11Roman SocietyAncient Roman society was organized into three classes: patricians, plebeians, and slaves.Patricians were the ruling class, and plebeians were commoners.
12Roman Society The center of Roman society was the family, or familia. Societal roles were determined by a pyramid-style hierarchy.The father was the head of the family, or the paterfamilias, and had absolute power.
13Key TermPaterfamilias- The father was the absolute ruler of the family. Below the father were the other male members of the family, including sons, uncles, and cousins.
14Roman SocietyThe bottom of the pyramid consisted of women, children, and slaves.Women focused on domestic chores and managed household slaves.
15Women in the Roman Empire Reading Handout- Women in the Roman Empire
16Patrons and ClientsTo make sure they were protected and had a greater say in the public sphere, plebeians sought the patronage, or support, of a member of the patrician class.
17Patrons and ClientsAs clients, plebeians pledged their loyalty, assistance, and even military service to the patron.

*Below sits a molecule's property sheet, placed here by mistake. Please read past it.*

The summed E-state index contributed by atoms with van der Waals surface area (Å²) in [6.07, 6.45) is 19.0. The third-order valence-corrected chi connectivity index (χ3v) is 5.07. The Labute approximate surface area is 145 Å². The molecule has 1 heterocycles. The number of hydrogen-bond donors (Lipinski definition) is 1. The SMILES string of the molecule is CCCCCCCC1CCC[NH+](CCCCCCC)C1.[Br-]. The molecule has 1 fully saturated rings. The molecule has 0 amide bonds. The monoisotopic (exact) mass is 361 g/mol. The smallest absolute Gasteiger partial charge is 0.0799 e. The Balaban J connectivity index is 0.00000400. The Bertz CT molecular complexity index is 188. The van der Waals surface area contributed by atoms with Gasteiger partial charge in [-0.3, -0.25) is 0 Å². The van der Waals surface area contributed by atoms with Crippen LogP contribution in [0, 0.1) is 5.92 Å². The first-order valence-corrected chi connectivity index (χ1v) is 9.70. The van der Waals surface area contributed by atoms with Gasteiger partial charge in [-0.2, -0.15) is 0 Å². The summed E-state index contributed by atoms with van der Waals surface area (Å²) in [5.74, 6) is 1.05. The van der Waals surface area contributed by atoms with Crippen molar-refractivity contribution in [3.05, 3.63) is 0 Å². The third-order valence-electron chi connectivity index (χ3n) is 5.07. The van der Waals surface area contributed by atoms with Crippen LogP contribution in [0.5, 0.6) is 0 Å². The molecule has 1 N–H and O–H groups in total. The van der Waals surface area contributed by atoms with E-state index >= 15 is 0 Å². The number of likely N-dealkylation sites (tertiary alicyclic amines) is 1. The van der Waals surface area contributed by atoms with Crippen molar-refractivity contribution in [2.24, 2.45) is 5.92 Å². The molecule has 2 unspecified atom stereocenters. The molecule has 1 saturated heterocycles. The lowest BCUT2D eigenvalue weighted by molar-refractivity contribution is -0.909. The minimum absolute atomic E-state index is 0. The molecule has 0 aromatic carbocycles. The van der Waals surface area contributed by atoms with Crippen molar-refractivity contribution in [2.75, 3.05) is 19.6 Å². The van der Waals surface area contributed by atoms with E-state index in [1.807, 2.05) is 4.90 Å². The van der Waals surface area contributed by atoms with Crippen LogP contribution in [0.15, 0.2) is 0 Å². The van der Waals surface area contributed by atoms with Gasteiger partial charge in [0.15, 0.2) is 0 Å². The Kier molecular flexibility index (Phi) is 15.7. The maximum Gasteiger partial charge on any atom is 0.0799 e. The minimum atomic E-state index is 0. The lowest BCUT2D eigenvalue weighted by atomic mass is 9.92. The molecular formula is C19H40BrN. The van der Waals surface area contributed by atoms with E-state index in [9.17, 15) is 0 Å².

18Patrons and ClientsIn return, the patron represented the plebeian politically and legally.As the patricians gained more wealth, the gap between them and the plebeians grew.
19The Divide Between the Rich and Poor Video- The Divide Between the Rich and Poor
20Patrons and ClientsEventually, plebeians began to demand more political and economic rights.This struggle led to the creation of the Twelve Tables, the first set of written laws in Rome.
21Slavery in Ancient Rome Video- Slavery in Ancient Rome
22Slavery in Ancient Rome As the Roman Empire grew, its slave population soared. Slaves worked in a variety of roles, including mining, farming, and domestic work.
23Key TermGladiators- Men who fought against one another or against large animals as a form of entertainment for others.
24Slavery in Ancient Rome Some slaves were forced to fight to the death as gladiators. Gladiators were professional fighters.There were no laws to protect slaves, and they had no rights.
25Slave RevoltsBecause of the harsh conditions slaves lived in, Romans feared a slave revolt.To prevent this, they used the possibility of manumission, the ability to buy one’s freedom, as an incentive for good behavior.Even so, slave revolts did happen.A famous example is a slave revolt led by the gladiator Spartacus. After years of fighting, his rebellion was harshly suppressed.
26Slavery and the Economy of Rome Because slaves did much of the work in the Roman Empire, many plebeians had no jobs and fell into poverty.As a result, they were forced to survive on food handouts from the government.